Governor Terry McAuliffe has put his most progressive foot forward recently in several attempts to restore the voting rights of 200,000 ex-felons.
But in a 4-3 decision on Friday, the Supreme Court of Virginia backpedalled when they ruthlessly stole those voting rights away.
Gov. McAuliffe recently passed a set of executive orders that allowed ex-cons to regain their full civil rights, a provision that he said worked to aid disenfranchised African-Americans. Forty-six percent of Virginia’s ex-offenders are African American; however, blacks make up less than 20 percent of the state’s population.
According to the Supreme Court, though, McAuliffe lacks the authority to restore the rights of ex-felons who have already served their full sentence.
New Virginia Majority, a non-partisan group that has been working to ensure ex-offenders have the right to vote, released a statement saying the new ruling, “reaffirms the Commonwealth’s Jim Crow legacy.” The group also went on to note that most states allow ex-felons to vote after finishing their sentence(s). Tram Nguyen, the group’s executive director, said:
‘Excluding Virginians from the ballot, even after they’ve paid their debts to society, is a cruel, inhumane reminder of past mistakes. Importantly, today’s ruling validates entrenched interests in the Virginia General Assembly bent on silencing a large swath of Black Virginians in order to maximize their political power.’
Following the Virginia Supreme Court ruling, Gov. McAuliffe released the following statement:
‘Once again, the Virginia Supreme Court has placed Virginia as an outlier in the struggle for civil and human rights. It is a disgrace that the Republican leadership of Virginia would file a lawsuit to deny more than 200,000 of their own citizens the right to vote. And I cannot accept that this overtly political action could succeed in suppressing the voices of many thousands of men and women who had rejoiced with their families earlier this year when their rights were restored.’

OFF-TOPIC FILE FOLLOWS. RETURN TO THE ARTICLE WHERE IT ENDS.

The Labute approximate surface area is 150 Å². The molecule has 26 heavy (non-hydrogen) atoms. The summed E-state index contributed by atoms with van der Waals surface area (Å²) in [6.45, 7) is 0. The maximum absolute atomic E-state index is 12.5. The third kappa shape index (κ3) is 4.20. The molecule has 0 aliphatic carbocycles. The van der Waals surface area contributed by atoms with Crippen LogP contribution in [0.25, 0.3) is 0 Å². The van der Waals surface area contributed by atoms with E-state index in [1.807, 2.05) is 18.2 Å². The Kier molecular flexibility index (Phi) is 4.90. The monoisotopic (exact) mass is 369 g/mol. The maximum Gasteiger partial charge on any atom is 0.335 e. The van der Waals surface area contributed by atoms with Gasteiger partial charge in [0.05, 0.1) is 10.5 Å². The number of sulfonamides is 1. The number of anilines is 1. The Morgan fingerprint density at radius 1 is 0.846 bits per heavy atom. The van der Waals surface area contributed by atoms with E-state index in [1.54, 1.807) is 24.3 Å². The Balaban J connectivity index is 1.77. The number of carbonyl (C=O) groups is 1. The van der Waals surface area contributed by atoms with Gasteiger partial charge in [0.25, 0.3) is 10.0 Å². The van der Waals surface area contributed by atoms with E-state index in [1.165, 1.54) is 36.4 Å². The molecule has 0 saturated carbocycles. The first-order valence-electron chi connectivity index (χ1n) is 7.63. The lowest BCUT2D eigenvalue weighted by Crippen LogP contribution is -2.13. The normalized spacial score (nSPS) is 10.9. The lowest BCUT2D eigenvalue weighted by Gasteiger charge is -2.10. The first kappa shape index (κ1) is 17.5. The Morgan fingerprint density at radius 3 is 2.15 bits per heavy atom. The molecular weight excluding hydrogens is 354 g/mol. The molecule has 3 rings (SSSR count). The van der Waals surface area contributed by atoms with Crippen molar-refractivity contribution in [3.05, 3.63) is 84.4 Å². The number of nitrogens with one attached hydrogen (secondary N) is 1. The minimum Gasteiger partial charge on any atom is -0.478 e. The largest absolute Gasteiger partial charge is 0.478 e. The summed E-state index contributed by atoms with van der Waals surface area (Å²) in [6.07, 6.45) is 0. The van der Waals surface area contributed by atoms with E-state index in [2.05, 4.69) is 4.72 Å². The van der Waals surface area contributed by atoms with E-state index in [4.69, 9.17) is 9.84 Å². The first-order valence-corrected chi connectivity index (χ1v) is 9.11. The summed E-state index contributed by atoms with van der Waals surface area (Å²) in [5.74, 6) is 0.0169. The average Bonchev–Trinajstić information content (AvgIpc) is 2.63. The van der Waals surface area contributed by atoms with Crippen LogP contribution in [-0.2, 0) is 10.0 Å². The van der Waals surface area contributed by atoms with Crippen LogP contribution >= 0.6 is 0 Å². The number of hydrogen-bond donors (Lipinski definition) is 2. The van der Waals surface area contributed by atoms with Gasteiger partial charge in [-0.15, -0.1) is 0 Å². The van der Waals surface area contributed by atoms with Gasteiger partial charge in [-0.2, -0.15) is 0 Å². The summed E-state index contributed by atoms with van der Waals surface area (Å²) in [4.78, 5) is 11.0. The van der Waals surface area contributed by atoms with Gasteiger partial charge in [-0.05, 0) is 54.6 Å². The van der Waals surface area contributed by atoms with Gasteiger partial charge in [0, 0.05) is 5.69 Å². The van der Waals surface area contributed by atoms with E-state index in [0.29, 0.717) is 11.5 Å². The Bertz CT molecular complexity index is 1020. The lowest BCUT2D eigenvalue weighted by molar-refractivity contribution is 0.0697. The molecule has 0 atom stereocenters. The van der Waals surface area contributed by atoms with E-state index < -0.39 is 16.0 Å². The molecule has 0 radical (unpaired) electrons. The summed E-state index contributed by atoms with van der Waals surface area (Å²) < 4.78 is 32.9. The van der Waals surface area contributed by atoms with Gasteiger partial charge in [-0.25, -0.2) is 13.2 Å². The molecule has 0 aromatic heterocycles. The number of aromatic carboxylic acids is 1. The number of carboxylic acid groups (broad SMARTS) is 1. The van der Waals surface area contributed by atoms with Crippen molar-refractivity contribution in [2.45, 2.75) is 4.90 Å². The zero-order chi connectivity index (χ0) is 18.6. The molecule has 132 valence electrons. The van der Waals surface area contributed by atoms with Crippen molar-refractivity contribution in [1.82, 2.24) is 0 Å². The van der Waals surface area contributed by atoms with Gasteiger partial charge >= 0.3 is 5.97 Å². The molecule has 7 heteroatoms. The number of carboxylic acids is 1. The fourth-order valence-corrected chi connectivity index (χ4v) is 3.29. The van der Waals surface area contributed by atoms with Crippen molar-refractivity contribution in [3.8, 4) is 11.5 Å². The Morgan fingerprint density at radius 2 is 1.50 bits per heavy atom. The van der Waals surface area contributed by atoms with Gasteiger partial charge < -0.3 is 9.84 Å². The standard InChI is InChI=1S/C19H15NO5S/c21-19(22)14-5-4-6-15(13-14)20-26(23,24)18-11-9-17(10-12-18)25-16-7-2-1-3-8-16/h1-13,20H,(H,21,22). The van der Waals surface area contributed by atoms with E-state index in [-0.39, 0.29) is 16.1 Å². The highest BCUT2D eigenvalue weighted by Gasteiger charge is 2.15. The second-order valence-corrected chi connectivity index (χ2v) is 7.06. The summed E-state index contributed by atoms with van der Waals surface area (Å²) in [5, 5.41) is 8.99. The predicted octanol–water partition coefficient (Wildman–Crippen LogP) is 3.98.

‘The men and women whose voting rights were restored by my executive action should not be alarmed. I will expeditiously sign nearly 13,000 individual orders to restore the fundamental rights of the citizens who have had their rights restored and registered to vote. And I will continue to sign orders until I have completed restoration for all 200,000 Virginians. My faith remains strong in all of our citizens to choose their leaders, and I am prepared to back up that faith with my executive pen. The struggle for civil rights has always been a long and difficult one, but the fight goes on.’
Many Republicans have accused McAuliffe of using the voting rights restoration as a means of helping Hillary Clinton carry the swing state in the fall.
One ex-felon told ThinkProgress about McAuliffe’s orders:
‘Before, I felt like I was left out. I felt like even though I live in America, I wasn’t a part of it.’
He went on, saying:
‘But now, I have the privilege of saying who I want to elect for the presidency. I might be the one vote that can make a difference. I feel like a citizen of the United States again.’